Buddhism: One Teacher, Many Traditions by the Dalai Lama and Thubten Chodron. The authors introduce this chapter with the following overview: “The four immeasurables or ‘boundless states’—love, compassion, joy, and equanimity—are widely taught and practiced in both the Pāli and Sanskrit traditions. They are called ‘immeasurable’ because they are directed toward immeasurable sentient beings with a mind free from partiality and because they are states of jhāna that are not limited by the five hindrances of the desire-realm mind. They are also called the brahmavihāras after the brahmā worlds of the first jhāna, where beings’ minds are gentle. Brahma also implies ‘pure,’ for these four are free from attachment, anger, and apathy. They are called vihāras, or ‘abodes,’ because they are peaceful resting places for our mind.” Below is the section on love.
Since hostility is the opposite of love and prevents its development, we begin by reflecting on the disadvantages of hostility and the benefits of fortitude. Hostility crushes trust and tears apart valued relationships; it destroys our merit and compels us to act in ways we later regret. Fortitude, or patience, is like a soothing balm. It attracts others to us and protects our virtue.
At the beginning, it is important to cultivate love toward specific people in a definite order. Do not begin the cultivation of any of the four immeasurables toward someone to whom you are or could be sexually attracted. The people should be alive because we don’t know what form the deceased are in now.
When cultivating love, begin by using yourself as an example. Contemplate repeatedly, “May I be happy and free from suffering. May I be free from hostility, affliction, and anxiety and live happily.” Generating love toward ourselves isn’t selfish because the goal is to generate love toward all beings, which includes ourselves. We, too, are worthy of love and kindness. This meditation counteracts self-hatred, freeing us to develop our potential.
Then contemplate, “Just as I want to be happy, so too do other beings.” Cultivate love for someone you respect and hold in high regard, such as your spiritual mentor or another teacher. If we begin by cultivating love for a dear one, attachment may easily arise under the guise of love; however, this will not happen toward someone you respect. Recalling the help you have received from this person, contemplate, “May he be happy and free from suffering. May he be free from hostility, affliction, and anxiety and live happily.”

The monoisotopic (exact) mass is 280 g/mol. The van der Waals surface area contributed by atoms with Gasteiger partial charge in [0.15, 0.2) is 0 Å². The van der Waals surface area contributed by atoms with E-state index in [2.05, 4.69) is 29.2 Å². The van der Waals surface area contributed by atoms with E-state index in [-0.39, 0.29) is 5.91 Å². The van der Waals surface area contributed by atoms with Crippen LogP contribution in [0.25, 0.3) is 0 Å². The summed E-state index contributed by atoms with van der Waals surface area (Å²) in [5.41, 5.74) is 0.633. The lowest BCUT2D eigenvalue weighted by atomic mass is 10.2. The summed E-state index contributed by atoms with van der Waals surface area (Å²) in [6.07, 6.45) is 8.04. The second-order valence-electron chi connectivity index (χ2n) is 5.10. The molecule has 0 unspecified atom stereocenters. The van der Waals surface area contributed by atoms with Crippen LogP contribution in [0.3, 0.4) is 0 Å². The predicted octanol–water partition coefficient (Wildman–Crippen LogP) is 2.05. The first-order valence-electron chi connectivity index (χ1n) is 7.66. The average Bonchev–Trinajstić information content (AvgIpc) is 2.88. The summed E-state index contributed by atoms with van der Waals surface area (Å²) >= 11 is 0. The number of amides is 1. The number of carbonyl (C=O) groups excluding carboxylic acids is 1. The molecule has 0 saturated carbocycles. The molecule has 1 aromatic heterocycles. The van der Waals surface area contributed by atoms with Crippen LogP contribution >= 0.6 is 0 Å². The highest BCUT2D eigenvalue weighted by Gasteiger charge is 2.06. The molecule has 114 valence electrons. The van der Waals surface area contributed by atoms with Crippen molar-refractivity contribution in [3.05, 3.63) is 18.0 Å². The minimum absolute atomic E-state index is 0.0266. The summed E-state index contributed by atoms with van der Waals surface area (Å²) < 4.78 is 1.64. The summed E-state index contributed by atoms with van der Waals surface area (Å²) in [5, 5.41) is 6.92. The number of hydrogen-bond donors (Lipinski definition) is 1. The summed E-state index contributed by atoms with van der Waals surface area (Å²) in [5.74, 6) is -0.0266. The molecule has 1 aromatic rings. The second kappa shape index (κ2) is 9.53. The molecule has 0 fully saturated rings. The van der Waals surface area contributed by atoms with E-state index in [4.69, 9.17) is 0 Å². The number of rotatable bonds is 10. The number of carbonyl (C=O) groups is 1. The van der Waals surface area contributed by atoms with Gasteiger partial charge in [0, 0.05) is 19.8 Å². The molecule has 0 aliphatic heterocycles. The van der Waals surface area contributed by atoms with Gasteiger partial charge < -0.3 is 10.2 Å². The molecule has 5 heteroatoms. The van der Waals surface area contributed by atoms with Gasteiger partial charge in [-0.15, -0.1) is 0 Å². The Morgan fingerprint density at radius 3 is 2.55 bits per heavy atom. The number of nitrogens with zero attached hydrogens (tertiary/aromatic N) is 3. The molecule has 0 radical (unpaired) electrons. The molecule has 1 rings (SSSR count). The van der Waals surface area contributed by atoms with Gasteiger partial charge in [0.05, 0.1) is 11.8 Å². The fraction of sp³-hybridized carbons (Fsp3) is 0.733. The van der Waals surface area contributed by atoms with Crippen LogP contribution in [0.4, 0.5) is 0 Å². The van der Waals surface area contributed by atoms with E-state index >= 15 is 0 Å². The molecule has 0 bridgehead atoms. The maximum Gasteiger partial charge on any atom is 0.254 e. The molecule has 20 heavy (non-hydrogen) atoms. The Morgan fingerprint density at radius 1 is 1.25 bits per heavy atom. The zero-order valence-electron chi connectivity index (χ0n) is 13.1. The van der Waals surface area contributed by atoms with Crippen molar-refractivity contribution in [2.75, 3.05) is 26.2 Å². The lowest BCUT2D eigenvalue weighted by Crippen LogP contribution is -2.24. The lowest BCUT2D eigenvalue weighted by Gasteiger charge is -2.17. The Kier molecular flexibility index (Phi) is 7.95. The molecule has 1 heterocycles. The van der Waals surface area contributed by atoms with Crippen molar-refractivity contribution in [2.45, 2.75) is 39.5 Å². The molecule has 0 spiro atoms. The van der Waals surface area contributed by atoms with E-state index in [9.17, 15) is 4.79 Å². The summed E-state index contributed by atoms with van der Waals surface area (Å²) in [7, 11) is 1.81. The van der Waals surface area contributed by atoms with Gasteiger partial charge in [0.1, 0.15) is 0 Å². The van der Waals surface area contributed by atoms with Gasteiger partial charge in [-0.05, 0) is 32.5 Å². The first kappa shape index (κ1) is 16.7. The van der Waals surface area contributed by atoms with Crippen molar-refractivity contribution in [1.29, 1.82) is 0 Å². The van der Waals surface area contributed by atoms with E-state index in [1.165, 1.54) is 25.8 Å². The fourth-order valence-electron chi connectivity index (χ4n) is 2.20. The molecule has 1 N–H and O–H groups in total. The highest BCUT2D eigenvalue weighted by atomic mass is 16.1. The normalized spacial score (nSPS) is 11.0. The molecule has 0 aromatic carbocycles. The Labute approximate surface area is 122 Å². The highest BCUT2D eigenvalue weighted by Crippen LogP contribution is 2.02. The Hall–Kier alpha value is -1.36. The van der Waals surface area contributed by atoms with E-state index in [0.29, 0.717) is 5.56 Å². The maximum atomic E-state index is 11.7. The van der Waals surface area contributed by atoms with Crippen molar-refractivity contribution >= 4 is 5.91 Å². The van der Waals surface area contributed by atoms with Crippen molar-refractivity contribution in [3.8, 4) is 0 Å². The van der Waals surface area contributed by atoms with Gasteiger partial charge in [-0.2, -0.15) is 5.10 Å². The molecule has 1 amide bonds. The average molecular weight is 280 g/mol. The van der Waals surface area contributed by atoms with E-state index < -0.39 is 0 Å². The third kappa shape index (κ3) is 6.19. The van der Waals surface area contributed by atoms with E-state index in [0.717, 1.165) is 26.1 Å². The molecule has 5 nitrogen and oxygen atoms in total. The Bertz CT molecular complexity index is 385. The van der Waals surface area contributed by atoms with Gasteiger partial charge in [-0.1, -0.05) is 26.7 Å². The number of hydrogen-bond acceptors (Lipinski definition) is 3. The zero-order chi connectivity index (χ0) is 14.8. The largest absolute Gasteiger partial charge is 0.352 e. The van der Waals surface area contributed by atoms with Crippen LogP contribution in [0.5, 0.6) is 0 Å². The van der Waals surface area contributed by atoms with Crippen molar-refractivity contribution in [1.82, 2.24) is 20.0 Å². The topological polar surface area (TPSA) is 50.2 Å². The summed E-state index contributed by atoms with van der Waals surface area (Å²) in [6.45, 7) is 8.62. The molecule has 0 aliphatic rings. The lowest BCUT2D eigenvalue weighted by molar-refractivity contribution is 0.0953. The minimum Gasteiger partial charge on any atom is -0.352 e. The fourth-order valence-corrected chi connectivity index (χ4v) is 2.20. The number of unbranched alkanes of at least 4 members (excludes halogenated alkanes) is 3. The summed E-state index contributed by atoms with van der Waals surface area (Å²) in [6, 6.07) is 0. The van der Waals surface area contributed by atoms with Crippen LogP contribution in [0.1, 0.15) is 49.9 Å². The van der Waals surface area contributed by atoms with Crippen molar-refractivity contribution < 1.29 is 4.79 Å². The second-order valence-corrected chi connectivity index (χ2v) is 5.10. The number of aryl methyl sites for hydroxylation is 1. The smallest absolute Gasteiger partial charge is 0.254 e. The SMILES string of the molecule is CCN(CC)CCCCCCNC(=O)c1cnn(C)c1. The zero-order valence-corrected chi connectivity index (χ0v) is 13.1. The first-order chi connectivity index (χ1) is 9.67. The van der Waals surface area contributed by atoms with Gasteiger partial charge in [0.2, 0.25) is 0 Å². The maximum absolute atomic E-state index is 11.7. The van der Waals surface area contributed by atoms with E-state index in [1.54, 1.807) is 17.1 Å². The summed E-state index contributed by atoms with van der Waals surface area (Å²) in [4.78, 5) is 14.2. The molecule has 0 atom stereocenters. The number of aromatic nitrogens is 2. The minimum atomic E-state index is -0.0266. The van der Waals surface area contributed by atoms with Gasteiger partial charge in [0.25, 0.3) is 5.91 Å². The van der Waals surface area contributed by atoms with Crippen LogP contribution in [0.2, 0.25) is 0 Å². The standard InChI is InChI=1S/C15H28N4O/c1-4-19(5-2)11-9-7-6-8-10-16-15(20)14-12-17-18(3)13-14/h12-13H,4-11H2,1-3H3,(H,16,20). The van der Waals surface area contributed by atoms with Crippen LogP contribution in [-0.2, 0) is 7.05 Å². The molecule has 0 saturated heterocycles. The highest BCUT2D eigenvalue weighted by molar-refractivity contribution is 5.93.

Then extend your love more broadly, first to a dear friend, thinking in the same way as above. When the mind is malleable, generate love for a neutral person, seeing her as a very dear friend. When you can do this, cultivate love for an enemy, seeing her as neutral. “Enemy” means someone you are hostile or critical toward. The person does not have to be one who reciprocates those disturbing emotions.
This step can be difficult because anger or the wish for revenge may arise toward those who have harmed you. If you cannot get past these disturbing emotions, return to meditating on love toward one of the previous persons, and when the mind is drenched in that feeling, again generate love for the enemy.
If hostility persists, apply an antidote, such as the ones offered below. If one doesn’t release the anger, try another. Begin by remembering the disadvantages of hostility. The Buddha details seven disadvantages of anger (AN 7:64): While an enemy may wish us to be ugly, experience pain, lack prosperity, wealth, a good reputation, harmonious relationships, and have an unfortunate rebirth, we bring all these upon ourselves through our own anger. Letting our mind dwell in animosity destroys our virtue and inhibits our spiritual progress.
Hearing others’ disturbing speech often triggers anger in the mind. Here the Buddha counsels us (MN 21:11):